And then I had one of those moments. It was just like when I’m using Siri for directions, and I willfully make a wrong turn. There’s a pause–I always think she’s biting her electronic tongue to keep from barking obscenities at me–and then she snaps, Make a U-turn! Make a U-turn! And then, when I don’t, I imagine Siri’s digitized sigh, and the whole picture shifts, swings around, encapsulates a brand new vista. I was heading back down Dresden, and my horizon just completely morphed. It was almost physical, like picking up my foot and expecting it to touch the ground as usual, and finding it hits the ground someplace else entirely.
Because,–although the weekend is still two days, of course,–I DON’T have to go back to work on Monday. I’m taking Monday off, and then, on Tuesday, I am officially retired.
So, although I will not ever be a lady of leisure–neither by inclination nor by financial reality–it could be true that I never actually ‘go to work’ again.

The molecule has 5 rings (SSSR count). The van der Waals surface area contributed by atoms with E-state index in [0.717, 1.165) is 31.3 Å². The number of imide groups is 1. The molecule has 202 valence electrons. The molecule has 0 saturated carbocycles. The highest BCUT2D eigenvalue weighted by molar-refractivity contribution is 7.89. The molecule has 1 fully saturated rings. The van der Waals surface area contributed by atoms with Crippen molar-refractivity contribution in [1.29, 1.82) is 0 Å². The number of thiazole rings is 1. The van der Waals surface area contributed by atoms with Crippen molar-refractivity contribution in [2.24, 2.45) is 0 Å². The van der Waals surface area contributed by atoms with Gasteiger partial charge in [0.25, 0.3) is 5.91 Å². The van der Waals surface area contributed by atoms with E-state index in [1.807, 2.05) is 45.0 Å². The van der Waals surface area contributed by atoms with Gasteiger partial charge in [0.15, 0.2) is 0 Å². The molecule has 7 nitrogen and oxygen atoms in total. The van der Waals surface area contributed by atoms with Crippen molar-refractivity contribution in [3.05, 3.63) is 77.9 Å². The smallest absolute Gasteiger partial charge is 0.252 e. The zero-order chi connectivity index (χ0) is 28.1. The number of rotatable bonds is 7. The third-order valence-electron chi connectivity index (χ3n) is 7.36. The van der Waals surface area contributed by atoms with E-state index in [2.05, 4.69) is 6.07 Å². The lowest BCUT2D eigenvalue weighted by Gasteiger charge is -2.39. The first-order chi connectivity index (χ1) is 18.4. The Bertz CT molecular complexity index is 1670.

Whoa. The hard cement wall called Work-On-Monday just burst, and time went flooding over it.
My father retired in his mid-50’s on disability, and he was lost without the schedule and the sense of being needed work gave him. For the first months, he drove my mother crazy. He followed her around, helped her make the beds. Asked what was next. Then he hit his stride and started doing woodworking and refinishing furniture. But it was a tough transition.
I have other role models, though, who make me think this change won’t be so hard. Take my friend Teri, who wasn’t even 18 when, a skilled high school graduate, she slid into a civil service job. Teri retired at 50 and never looked back. Now she works when she wants to and does amazing things at home. She mothers her still-at-home teen-aged daughter. She travels. In the last years, she’s become a grandma with all the joy and busyness that entails. She savors the pension she paid into from the time she was a young girl, and she embraces the after-working life.
I was picking up some signed certificates in the president’s office this week and talking to my colleagues Brenda and Kathy. Kathy will also officially retire on Tuesday, and Brenda asked the two of us, “What are you going to do with all that time?”